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Nov. 3, 2010, 2 p.m.

Election night video streams: How TV-like is too TV-like?

If the 2008 election coverage was a coming-out party for social media, then last night was to some extent a party for live-streamed video. On news sites large and small, national and local, the red-and-blue infographics you’d expect to see stretched across homepages were often broken up by boxes of straight-from-the-newsroom, live presentations by reporters. Two biggies in that group came from two biggies in online news: The New York Times, building off of its TimesCasts experience, offered an occasional, from-the-newsroom live-stream — a first for the paper — while the Wall Street Journal, building off its daily NewsHub video, featured a constant, six-hour-long event.

Both “broadcasts” had a Wayne’s World-but-in-suits feel to them: fairly casual, conversation-oriented, and, most of all, markedly lo-fi in setting and aesthetics — a kind of cable-access-channel-like response to the ZOOM! POW! PLEASEPLEASEPLEASEDONTCHANGETHECHANNEL! pizzazz of cable news proper. It was a bit of a back-to-the-future move for news organizations that largely marketed last night’s coverage not in terms not of personality — “let Dan Rather guide you through election returns” — but of platform: “We have X graphic!” “Tune in for X interactive!” On cable channels, the anchors and reporters and news analysts and commentators were often framed not merely as authorities in their own right, but also as hosts for a pageant-like parade of pretty new technologies. (Check out CNN’s awesome new Hologram Wall! And, oh yeah, some reporter.)

The video feeds suggested a reverse of that: On the webcasts, technology became the conduit for the personality. The video brought bylines to life (so that’s what Jim Rutenberg looks like!); it humanized the otherwise extra-personal data and narrative that pinged around the papers’ sites last night. And while there’s something to be said for the lean-back experience of effortless immersion that is watching election results, as opposed to reading about them or hearing about them, online — for news audiences, passivity itself can be a selling point for content — it’s an open question how much room the web has for such straight-from-cable thinking when it comes to the content that lives on it. Which is to say, the content that’s created for it.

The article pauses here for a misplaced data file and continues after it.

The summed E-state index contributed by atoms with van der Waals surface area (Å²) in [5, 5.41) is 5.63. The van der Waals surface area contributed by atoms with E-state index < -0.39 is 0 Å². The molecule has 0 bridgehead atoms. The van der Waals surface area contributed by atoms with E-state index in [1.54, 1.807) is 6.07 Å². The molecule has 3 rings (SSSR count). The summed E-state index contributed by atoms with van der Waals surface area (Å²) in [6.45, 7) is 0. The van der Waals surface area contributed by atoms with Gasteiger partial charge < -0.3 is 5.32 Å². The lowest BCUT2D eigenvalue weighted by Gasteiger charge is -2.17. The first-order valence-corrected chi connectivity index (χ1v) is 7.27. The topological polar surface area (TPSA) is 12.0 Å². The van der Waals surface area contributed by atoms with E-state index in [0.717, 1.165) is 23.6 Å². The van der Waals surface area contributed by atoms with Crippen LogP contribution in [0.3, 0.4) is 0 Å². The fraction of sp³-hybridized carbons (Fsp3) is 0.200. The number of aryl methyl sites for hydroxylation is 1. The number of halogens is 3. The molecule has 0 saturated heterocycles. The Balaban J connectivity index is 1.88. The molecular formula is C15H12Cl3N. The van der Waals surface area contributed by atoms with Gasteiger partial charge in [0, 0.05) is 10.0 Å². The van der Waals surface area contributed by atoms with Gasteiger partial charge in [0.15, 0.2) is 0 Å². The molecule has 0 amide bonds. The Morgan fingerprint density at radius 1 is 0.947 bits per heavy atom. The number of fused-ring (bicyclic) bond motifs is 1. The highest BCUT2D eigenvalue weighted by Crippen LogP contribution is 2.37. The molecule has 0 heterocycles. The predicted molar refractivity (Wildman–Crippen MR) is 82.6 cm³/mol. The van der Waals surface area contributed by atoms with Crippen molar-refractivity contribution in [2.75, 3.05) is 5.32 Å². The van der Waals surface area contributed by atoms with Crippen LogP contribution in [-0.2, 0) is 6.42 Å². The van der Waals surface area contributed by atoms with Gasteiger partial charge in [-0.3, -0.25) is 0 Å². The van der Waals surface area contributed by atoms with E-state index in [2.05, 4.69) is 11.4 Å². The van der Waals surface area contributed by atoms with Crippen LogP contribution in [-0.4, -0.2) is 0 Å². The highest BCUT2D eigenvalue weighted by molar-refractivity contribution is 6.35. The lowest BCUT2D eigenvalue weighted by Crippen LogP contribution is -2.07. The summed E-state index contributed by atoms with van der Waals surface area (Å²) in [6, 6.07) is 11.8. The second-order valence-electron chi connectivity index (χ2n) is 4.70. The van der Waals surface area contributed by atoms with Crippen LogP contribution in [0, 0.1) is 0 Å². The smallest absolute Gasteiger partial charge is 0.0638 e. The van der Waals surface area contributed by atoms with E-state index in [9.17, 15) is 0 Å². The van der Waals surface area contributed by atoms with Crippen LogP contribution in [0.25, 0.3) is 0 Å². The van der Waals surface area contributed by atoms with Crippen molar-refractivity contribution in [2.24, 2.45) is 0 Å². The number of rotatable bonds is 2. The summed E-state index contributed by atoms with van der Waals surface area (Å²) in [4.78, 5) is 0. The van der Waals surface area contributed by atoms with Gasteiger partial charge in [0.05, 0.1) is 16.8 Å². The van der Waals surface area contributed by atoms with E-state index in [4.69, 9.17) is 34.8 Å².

Last night’s webcasts, as informal as they felt, also had the feeling of trying to be cable news without actually, you know, being cable news: They took the mores of the visual medium — analysis, punctuated by banter, interrupted by breaking news — and adopted them. Instead of adapting them. The attempts to bring a new dimension to election coverage was certainly admirable, as most experimentation generally is. But they also begged an open question: With the web’s increasing ability to act like television…how much should it act like television? Why try to out-TV TV?

POSTED     Nov. 3, 2010, 2 p.m.
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